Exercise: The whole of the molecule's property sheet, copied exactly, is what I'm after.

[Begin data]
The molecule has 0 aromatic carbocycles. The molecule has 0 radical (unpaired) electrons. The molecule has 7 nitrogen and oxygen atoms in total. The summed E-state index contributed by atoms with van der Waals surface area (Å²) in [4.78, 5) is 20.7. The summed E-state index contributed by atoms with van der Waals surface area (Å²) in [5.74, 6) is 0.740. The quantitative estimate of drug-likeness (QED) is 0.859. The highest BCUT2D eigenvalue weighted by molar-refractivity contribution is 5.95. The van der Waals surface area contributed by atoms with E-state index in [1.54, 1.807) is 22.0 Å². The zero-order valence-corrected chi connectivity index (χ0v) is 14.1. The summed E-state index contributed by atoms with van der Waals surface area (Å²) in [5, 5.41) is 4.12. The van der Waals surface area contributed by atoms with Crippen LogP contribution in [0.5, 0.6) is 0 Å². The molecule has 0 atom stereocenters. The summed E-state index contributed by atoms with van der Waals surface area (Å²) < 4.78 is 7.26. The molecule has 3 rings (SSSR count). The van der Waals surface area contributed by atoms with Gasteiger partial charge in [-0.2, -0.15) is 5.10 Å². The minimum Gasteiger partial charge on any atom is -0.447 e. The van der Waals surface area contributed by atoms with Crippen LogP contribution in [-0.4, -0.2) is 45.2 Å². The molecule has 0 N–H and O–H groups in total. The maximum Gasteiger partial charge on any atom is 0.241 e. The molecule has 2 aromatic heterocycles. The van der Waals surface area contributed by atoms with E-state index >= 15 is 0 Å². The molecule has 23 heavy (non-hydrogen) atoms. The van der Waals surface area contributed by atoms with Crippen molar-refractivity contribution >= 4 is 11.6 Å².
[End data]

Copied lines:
The molecule has 0 aromatic carbocycles. The molecule has 0 radical (unpaired) electrons. The molecule has 7 nitrogen and oxygen atoms in total. The summed E-state index contributed by atoms with van der Waals surface area (Å²) in [4.78, 5) is 20.7. The summed E-state index contributed by atoms with van der Waals surface area (Å²) in [5.74, 6) is 0.740. The quantitative estimate of drug-likeness (QED) is 0.859. The highest BCUT2D eigenvalue weighted by molar-refractivity contribution is 5.95. The van der Waals surface area contributed by atoms with E-state index in [1.54, 1.807) is 22.0 Å². The zero-order valence-corrected chi connectivity index (χ0v) is 14.1. The summed E-state index contributed by atoms with van der Waals surface area (Å²) in [5, 5.41) is 4.12. The van der Waals surface area contributed by atoms with Crippen LogP contribution in [0.5, 0.6) is 0 Å². The molecule has 0 atom stereocenters. The summed E-state index contributed by atoms with van der Waals surface area (Å²) < 4.78 is 7.26. The molecule has 3 rings (SSSR count). The van der Waals surface area contributed by atoms with Gasteiger partial charge in [-0.2, -0.15) is 5.10 Å². The minimum Gasteiger partial charge on any atom is -0.447 e. The van der Waals surface area contributed by atoms with Crippen LogP contribution in [-0.4, -0.2) is 45.2 Å². The molecule has 0 N–H and O–H groups in total. The maximum Gasteiger partial charge on any atom is 0.241 e. The molecule has 2 aromatic heterocycles. The van der Waals surface area contributed by atoms with E-state index >= 15 is 0 Å². The molecule has 23 heavy (non-hydrogen) atoms. The van der Waals surface area contributed by atoms with Crippen molar-refractivity contribution >= 4 is 11.6 Å².